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right med, right dose, wrong route... ouchhhh

Nurses   (2,131 Views 43 Comments)
by winkiebob winkiebob, BSN, MSN, RN (New Member) New Member Nurse

winkiebob is a BSN, MSN, RN and specializes in Family, primary care.

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You are reading page 3 of right med, right dose, wrong route... ouchhhh. If you want to start from the beginning Go to First Page.

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22 hours ago, Nurse SMS said:

The OP, however, didn't mention that there are any residuals that require surgery, treatment or even psychological analysis.

@Nurse SMS - I don't want to assume; is it your position that there is no degree of financial consequence/impact in a scenario that requires resuscitative measures, hospital admission and a cardiac rule-out?

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I had to call emt's for my aunt who had a BS of 24. One of them accidently pushed Bicarb instead of glucose when she unresponsive. They immediately fixed the issue but still.....My mom had to tell the ER about it as they were not aware. Luckily she didn't have any more damage to her kidneys....It happens more than we think and I try to remember that we are human lol...until there is an injury that is.

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Nurse SMS has 8 years experience as a MSN, RN and specializes in Critical Care; Cardiac; Professional Development.

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1 hour ago, JKL33 said:

@Nurse SMS - I don't want to assume; is it your position that there is no degree of financial consequence/impact in a scenario that requires resuscitative measures, hospital admission and a cardiac rule-out?

She stated she was hospitalized and out of work for a week, so of course there is financial consequence. She should be made whole.

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zacarias has 14 years experience as a ASN, RN and specializes in tele, stepdown/PCU, med/surg.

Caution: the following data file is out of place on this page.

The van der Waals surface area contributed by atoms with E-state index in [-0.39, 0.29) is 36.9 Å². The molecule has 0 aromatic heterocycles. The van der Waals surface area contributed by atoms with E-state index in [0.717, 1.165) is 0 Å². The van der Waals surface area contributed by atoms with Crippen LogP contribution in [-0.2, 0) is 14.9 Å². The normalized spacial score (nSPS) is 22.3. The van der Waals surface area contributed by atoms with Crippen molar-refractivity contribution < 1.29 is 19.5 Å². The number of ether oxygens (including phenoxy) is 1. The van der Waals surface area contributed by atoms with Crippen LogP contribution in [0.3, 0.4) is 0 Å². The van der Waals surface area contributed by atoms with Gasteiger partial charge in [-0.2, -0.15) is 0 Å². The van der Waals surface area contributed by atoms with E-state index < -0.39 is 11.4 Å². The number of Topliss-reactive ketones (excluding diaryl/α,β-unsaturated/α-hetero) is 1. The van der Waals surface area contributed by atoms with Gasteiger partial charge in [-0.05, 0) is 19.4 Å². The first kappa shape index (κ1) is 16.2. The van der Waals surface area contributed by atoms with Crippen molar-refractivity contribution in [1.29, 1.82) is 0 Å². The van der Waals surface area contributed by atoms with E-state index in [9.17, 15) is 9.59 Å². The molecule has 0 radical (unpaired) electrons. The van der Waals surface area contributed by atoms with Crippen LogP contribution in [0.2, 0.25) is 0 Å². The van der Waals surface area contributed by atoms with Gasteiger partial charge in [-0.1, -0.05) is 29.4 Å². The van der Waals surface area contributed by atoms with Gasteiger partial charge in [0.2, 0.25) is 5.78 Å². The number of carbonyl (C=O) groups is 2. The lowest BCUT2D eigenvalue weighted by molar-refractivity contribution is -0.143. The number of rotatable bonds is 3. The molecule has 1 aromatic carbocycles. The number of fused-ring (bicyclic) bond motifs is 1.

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wouldn't epi raise your BP?  I guess peripherally it would lower it...but centrally raise it?

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kp2016 has 20 years experience.

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As an RN I would probably try to find some compassion for the fact that another RN made a mistake. I realize you have had a traumatic experience but it is important to remember that it was a mistake and that the RN involved is probably also incredibly upset with herself.

Obviously I would not be paying for the hospital bill. I would be calling the patient advocate to make that very clear.

Edited by kp2016

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Hell no dont pay the hospital bill

Contact whatever hospital safety/patient safety/quality improvement etc etc teams or boards exist for the hospital and tell them, to make this right, you guys have a safety gap, you need to make sure this doesnt happen again to someone else(change the pyxis or something so it only spits out IM syringes of Epi or something)

If the hospital dont want to do some process improvement/quality/safety review/etc, you can always say, fine I will write a nice article for local news agencies about how This Hospital Almost Killed Me Because They Are Too Cheap to Pay For Epi Auto Injectors

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southern rn has 19 years experience.

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I would ask to speak with the ER director to ensure this is a teaching opportunity for those involved, and I absolutely would not pay the hospital bill for the sequelae of events this caused.